Myriam Kamel’s short student film MY BROTHER shows promise as a serious, thoughtful entry into the complexities of emerging immigrant generations caught between family and modernity. In the story, two brothers, Youness and Omar (played by Hamza Tabaichount and Fayçal Azzouz, respectively) have left their families to seek out opportunities in an unnamed, Western city. While Youness has broken from tradition now that he is separated from his family and culture, Omar continues to go to school and walk the path that his parents intended. The two brothers unspoken tensions become explicit, however, on the eve of their parents’ visit, when Youness wants to introduce his parents to his girlfriend.

Kamel’s success lies in her steady, almost motionless camera, which allows the characters to show their complicated and wavering emotions. Youness’s attempts at rebellion seem small (wearing a collared, patterned button-up shirt instead of a white one), but the glances of disapproval through the mirror speak volumes. It’s a credit to Kamel that the film is as controlled as it is; its slow, cinematic tension matches the fractious relationship between the two brothers. The film’s sparse dialogue and few scenic changes allow Youness’s struggles to be internal, almost invisible. In this way, the gesture of tying a tie or adjusting a collar takes on a far greater significance than it usually does.

The film’s struggle may only with Omar, both in the sense of how he is written and how is portrayed. Perhaps through no fault of his own, Azzouz seems to be the wrong man for the part, his charismatic good looks and contemporary haircut make it seem like he’s the one getting ready for the club. It may be, however, that Omar is underwritten, and his only attribute—conservatism—makes it harder to see him as a character and more a foil for his brother’s familial struggle. At one point, when Youness says “you’re just angry because I make more money than you,” the viewer gets the sense that the film could explore why the conservative elements dislike the emergence of individualism within their own families. A more emotionally rich Omar could explore that point more forcefully.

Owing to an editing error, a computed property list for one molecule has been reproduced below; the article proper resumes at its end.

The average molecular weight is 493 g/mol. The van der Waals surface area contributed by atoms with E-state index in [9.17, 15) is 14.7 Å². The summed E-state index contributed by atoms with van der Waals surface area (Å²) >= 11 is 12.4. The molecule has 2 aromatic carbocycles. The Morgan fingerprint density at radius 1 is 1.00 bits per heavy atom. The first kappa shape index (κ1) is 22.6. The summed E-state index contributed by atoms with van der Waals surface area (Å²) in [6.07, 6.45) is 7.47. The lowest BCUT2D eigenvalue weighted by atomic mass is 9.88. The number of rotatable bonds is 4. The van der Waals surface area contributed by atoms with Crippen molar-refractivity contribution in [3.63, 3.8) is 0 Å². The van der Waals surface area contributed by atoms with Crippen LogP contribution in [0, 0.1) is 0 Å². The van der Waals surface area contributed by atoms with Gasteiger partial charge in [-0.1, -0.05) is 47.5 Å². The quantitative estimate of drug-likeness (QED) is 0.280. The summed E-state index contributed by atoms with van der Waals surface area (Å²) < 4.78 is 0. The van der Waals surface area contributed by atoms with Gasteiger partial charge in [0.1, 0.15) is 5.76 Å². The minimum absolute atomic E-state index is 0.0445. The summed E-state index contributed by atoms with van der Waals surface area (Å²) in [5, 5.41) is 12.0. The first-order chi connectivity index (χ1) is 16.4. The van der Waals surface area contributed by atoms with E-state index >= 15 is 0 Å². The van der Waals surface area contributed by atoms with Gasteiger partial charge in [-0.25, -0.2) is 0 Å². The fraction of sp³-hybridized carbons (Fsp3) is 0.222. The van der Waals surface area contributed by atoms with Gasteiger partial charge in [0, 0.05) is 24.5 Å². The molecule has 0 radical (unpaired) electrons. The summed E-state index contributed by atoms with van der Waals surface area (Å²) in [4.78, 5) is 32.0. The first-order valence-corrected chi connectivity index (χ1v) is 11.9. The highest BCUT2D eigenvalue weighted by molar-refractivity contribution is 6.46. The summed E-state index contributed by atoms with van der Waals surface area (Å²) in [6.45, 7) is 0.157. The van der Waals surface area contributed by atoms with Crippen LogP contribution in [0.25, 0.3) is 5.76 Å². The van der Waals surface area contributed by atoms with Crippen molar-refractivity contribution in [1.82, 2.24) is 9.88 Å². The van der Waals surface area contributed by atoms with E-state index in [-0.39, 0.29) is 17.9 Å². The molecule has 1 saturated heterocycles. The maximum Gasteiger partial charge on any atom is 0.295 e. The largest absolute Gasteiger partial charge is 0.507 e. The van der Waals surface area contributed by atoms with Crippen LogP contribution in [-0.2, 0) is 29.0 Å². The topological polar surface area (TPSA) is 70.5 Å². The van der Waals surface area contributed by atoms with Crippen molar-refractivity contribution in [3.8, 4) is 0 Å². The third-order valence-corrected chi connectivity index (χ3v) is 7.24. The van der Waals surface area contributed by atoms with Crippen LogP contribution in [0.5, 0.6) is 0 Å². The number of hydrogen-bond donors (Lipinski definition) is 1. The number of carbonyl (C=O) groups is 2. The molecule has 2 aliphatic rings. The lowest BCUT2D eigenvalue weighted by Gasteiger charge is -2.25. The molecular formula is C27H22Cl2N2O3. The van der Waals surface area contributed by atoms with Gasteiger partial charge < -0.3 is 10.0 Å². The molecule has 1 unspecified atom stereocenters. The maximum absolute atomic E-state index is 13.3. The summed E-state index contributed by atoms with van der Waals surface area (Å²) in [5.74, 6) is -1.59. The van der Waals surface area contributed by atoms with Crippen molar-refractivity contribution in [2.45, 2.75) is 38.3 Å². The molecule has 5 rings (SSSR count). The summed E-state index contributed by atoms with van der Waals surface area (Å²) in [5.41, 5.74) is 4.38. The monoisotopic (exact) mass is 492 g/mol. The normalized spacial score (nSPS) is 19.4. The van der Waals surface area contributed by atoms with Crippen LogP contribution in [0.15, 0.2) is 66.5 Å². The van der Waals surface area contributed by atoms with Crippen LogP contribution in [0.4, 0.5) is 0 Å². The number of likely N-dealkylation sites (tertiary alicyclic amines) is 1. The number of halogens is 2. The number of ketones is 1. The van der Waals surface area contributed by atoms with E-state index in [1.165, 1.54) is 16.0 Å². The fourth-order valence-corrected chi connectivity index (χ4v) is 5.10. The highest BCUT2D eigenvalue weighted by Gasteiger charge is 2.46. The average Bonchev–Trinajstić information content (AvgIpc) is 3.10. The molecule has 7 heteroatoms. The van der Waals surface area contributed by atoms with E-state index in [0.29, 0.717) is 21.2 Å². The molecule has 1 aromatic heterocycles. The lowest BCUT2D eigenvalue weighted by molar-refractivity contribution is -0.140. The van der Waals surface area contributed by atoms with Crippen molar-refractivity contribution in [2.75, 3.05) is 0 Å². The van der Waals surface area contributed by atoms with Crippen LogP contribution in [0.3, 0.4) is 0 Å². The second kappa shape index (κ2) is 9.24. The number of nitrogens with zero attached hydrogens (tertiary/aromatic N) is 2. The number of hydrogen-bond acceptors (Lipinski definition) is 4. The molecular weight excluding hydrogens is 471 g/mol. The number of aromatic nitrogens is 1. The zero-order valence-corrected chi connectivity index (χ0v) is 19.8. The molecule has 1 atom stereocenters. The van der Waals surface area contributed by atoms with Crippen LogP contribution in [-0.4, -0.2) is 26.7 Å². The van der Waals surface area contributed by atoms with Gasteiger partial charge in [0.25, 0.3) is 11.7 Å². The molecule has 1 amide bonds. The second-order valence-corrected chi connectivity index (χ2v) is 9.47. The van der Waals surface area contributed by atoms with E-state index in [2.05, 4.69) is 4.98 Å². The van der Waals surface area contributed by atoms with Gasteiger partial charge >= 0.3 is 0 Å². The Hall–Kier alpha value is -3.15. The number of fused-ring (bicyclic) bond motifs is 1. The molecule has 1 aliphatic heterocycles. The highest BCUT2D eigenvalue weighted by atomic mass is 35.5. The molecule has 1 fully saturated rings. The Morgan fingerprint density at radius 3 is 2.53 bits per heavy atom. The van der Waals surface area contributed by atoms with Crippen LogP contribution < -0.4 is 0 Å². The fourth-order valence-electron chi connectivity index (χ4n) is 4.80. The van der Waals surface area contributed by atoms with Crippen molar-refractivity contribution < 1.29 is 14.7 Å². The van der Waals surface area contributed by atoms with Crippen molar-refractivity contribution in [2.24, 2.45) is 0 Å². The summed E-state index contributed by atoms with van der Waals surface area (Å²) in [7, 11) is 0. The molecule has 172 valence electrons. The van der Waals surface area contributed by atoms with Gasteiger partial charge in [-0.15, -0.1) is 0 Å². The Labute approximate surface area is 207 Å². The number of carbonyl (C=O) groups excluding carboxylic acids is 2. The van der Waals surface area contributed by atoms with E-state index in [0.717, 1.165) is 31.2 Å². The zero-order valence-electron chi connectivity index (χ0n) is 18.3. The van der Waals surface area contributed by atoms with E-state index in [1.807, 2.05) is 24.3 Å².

Despite this, Kamel’s film is a rich foray into the emotionally complex world of the younger generation as they attempt to chart a reasonable path between traditionalism and modernity. In exploring these struggles using intimate situations, the film allows us to think about these struggles as real emotional battles instead of ideological paradigms.